Ruth Taylor. “Georgia.” From Our U.S.A. A Gay Geography. Boston: Little, Brown & Co., 1935. Color lithographs. 11 1/2 x 8 1/2. Very good condition.
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A whimsical pictorial map by Ruth Taylor (aka Ruth Taylor White) from an atlas published with her brother, Frank. Ruth began to work as an illustrator in the 1920s after her divorce from Leonard M White, often drawing aerial view/maps of places which were used for visitors, as well as working on books with her brother, a journalist and writer. One of her first important commissions was in 1830 from the Hawaii Tourist Bureau to provide maps of the four largest islands and the entire chain. This may have been the inspiration for the Taylor’s most famous work, Our U.S.A. A Gay Geography issued in 1835.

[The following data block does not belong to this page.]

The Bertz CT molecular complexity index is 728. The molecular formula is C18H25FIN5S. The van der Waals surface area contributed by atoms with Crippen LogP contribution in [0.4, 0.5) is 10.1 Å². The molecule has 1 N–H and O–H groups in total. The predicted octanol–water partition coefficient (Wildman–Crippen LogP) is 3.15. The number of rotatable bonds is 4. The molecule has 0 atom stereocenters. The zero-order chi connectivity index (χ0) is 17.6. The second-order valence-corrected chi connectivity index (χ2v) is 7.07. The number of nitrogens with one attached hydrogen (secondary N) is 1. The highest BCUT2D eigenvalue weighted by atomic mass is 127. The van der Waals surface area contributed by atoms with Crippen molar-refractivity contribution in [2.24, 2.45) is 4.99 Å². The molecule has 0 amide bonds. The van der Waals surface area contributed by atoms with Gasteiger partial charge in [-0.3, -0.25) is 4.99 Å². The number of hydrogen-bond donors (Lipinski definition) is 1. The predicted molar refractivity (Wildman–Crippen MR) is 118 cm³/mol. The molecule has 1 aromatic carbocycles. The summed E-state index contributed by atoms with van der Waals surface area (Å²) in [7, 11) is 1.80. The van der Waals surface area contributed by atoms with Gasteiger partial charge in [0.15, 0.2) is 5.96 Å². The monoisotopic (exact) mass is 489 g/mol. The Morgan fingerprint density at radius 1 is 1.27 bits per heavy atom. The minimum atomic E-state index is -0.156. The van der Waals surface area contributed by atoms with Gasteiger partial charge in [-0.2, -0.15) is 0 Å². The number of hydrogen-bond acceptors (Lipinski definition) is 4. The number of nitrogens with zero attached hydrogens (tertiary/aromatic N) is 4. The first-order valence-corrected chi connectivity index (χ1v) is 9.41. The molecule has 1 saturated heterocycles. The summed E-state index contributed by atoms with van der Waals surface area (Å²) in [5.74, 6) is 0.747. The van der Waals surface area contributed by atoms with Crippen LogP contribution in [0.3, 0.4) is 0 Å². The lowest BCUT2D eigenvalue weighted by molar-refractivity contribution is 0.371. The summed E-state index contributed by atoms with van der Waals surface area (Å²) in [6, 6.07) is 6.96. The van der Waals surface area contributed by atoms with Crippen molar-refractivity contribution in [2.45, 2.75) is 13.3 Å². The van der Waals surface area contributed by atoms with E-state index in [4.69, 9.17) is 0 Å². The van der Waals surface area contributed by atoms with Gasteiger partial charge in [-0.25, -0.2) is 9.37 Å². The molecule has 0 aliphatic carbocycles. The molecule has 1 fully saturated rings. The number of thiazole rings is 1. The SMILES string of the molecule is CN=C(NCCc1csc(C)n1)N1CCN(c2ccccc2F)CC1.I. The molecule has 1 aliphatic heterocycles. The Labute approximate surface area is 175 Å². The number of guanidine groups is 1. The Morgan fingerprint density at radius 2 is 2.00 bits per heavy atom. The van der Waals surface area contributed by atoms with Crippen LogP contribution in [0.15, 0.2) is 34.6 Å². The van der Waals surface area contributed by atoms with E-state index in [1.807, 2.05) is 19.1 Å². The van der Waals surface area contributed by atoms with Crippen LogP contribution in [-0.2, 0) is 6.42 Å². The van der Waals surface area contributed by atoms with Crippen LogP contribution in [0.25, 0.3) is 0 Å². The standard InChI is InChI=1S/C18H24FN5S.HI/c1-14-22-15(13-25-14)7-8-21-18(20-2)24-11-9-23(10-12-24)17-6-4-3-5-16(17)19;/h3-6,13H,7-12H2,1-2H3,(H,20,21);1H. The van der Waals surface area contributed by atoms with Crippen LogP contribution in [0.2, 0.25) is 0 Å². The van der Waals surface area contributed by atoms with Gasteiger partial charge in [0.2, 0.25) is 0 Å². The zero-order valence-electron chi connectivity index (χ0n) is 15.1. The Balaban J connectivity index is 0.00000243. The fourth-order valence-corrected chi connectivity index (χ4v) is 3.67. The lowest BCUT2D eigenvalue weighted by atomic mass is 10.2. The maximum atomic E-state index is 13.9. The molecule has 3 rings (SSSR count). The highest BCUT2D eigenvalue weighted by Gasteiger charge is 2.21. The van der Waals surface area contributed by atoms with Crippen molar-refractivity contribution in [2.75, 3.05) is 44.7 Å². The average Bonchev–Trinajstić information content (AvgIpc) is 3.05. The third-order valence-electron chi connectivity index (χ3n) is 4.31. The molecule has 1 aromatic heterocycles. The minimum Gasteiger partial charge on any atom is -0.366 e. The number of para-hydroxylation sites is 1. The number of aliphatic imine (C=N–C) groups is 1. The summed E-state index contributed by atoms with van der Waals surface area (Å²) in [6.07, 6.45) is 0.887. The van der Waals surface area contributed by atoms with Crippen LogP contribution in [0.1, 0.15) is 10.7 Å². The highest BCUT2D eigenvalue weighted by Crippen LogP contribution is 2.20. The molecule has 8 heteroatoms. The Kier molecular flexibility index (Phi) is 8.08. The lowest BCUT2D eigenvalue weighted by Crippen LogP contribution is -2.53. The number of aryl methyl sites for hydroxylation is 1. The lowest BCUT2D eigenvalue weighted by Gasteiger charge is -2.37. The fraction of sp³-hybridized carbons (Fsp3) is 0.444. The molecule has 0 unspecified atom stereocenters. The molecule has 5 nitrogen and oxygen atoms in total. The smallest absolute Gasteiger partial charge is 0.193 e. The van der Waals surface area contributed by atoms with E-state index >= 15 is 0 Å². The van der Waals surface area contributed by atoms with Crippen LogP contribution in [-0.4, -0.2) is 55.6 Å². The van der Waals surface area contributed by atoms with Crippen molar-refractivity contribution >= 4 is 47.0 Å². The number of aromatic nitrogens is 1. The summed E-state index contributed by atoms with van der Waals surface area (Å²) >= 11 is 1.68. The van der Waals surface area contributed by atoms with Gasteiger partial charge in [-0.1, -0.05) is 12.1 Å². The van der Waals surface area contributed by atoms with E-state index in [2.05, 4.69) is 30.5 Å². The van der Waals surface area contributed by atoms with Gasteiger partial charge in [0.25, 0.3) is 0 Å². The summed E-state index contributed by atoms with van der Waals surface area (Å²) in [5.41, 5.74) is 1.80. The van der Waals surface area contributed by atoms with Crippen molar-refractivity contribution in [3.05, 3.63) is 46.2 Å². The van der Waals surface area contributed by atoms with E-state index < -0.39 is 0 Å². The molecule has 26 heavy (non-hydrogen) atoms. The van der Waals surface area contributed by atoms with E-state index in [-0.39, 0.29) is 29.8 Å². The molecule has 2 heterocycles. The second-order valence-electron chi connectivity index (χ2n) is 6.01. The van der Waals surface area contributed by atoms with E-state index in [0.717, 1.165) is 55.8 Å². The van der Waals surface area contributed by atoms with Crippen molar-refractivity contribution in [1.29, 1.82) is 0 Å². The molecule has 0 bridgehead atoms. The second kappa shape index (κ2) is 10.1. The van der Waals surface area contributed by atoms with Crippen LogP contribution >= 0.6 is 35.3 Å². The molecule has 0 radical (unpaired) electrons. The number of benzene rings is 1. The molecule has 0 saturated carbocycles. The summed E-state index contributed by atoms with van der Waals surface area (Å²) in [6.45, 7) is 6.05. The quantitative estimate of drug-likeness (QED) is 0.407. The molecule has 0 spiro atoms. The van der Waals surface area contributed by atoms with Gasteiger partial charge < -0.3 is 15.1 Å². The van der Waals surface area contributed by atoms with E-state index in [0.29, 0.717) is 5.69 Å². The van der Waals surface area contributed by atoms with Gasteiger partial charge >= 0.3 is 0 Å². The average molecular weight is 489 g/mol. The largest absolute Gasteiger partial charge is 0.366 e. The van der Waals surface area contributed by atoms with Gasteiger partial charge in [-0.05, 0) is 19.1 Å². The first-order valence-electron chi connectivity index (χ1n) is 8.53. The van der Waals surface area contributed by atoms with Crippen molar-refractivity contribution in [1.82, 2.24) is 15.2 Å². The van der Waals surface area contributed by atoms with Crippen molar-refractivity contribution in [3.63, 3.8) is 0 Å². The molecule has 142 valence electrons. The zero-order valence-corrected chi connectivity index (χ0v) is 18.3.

As described in the introduction, the atlas was an attempt to show “our United States not only as Nature…made the land, but also as many men and women, with varied ideas of a Promised Land, discovered it and used it.” Each state or city or region is shown with its main topographical features populated by figures of different types, engaged in various activities in a landscape featuring vignettes of important economic features. The figures are typical of the period in being stereotypical, reflecting the cultural biases of the majority of Americans in the 1930s, but they are generally benign and the scene are cheerfully—or as the time had it, gayly—presented and brightly colors.